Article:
Note that I have not watched a Star Wars movie since Episode II, which sucked so much that I stopped caring completely. But the Internet won't shut up about it.
Charles ☕ Stanhope likes this.
Oh yeah, absolutely. I enjoy the films (well, some of them), but it's a totally black and white moral universe, not to mention one where where it's okay to kill sapient robots or human clones, and loads of other problems. Fun creature designs though, and I'm a sucker for fun creature designs.
If you did want to dip your toe back in the water, Rogue One is a pretty good movie that stands on its own fwiw, and is refreshingly the last binary as in terms of right/wrong of all the Star Wars movies. (I won't say the same thing about The Force Awakens, which was pretty much a rehash of A New Hope with new characters.)
Charles ☕ Stanhope likes this.
I disagree with your premise that the series has "trained its audience to think that a character's parentage completely determines...importance." These movies have a special appeal to a teenage audience, since they explore the question of whether or not a child can escape the perception that their parentage determines their fate. Many teenagers grapple with this question as they develop, and this question has certainly been explored by more than a few writers in the history of our species. Greek tragedies, upon which Star Wars is based, definitely explored this question - both from the perspective of the Greek Gods and from the perspective of Greek mortals. But even Dostoyevski explored this question, in "The Brothers Karamazov," where parentage is a central issue throughout the stories of the brothers and the father.
I would argue that "Star Wars" is a science fiction exploration of this question. Does lineage determine fate? For instance, are the Skywalkers all doomed to be so strong with the force that they face a stark choice? (the implication throughout the series is that there is more to the Skywalker lineage than what we see). The series also explores themes of the ambiguity of parentage. For instance, Anakin Skywalker's father is unknown, and implied to be a miraculous birth. But in "Revenge of the Sith," we learn a Sith legend of a Sith Lord so powerful he could create life, leaving open the possibility that this Sith is partly responsible for Anakin. So Anakin's allegience to good or evil is morally ambiguous, and in fact while he eventually chooses to follow a path of power his corruption is not totally complete, and he dies to kill his own master and prevent the death of his own son.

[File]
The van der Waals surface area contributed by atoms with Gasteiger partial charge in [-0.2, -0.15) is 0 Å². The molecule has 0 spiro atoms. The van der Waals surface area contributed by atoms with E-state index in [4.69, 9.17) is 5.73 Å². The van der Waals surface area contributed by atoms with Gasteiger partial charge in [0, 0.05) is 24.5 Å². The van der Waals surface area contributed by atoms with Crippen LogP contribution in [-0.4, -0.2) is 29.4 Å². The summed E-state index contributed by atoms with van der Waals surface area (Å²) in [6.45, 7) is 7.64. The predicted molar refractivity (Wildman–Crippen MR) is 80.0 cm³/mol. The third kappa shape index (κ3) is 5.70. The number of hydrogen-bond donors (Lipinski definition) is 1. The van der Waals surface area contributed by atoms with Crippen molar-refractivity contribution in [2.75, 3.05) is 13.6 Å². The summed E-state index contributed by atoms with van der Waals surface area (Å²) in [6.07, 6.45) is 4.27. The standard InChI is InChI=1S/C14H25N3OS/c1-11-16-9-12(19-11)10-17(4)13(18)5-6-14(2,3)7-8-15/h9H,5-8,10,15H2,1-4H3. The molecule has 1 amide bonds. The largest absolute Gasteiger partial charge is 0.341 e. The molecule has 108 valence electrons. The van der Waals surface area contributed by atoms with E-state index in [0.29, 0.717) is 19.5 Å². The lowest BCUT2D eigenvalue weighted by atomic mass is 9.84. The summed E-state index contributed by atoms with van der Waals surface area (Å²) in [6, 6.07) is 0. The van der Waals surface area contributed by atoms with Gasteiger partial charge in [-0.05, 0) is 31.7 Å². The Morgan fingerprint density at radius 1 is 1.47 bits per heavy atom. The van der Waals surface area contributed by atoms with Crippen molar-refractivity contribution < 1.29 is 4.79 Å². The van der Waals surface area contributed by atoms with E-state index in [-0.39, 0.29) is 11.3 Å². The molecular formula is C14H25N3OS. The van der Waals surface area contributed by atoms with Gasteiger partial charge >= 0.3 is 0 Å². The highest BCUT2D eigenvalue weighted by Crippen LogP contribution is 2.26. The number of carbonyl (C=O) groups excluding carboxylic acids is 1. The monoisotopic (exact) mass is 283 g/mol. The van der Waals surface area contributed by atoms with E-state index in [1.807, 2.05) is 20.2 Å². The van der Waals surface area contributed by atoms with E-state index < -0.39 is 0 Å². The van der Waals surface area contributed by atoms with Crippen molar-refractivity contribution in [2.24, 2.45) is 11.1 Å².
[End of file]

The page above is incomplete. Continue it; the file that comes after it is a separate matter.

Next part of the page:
In the series "Rebels," the story of Ezra Bridger is one of moral ambiguity. Ezra comes to the force through a cynical Jedi, but he dabbles in the dark side via a Sith library (a "holocron"). He explores the power of the force and dances with its darker side. Other characters in the series warn of the black-and-white false dichotomy that the Jedi and the Sith represent. The character Bendu is strong with the force, but neither Jedi nor Sith ("I am the one in the middle," he says of himself). So even in that series, the writers are exploring the possibility that this whole "Jedi vs. Sith" and "Good vs. Evil" thing is a false dichotomy so long held in place by these warring factions of the Force that people have wrongly come to believe there is a choice to be made.
OK, so clearly I am part of the problem on the internet. :-)
I hated the second trilogy, but there was a person on the internet who edited all the cheesy crap out and left the core story and those versions are very good, trying to explore Anakin as a complex and ambiguous character torn between two sides of a false dichotomy and driven to power by it. I still don't really love those movies, but there are things in it (especially the scene where the Chancellor tells the story of his old Sith master to Anakin, where we glimpse the possibility of Anakin's own birth) that are little gems that even Lucas managed to write.
I'd say give "Rebels" a shot. It's a good animated TV series with a reasonably well-thought-out story arc, and it connects into Rogue One. Rebels are not always good, Imperials are not always evil, and a central character melds the ambiguity of these two things. "Rogue One" is good in the same way - characters are not clear, with a few exceptions (but they are also mostly lingering shadows of the Republic, which embodied false dichotomy). "Clone Wars" humanized the clones, which was its strength. Even the clones hated that everyone thought they were disposable.
So I think you gave up at just the wrong time. :-)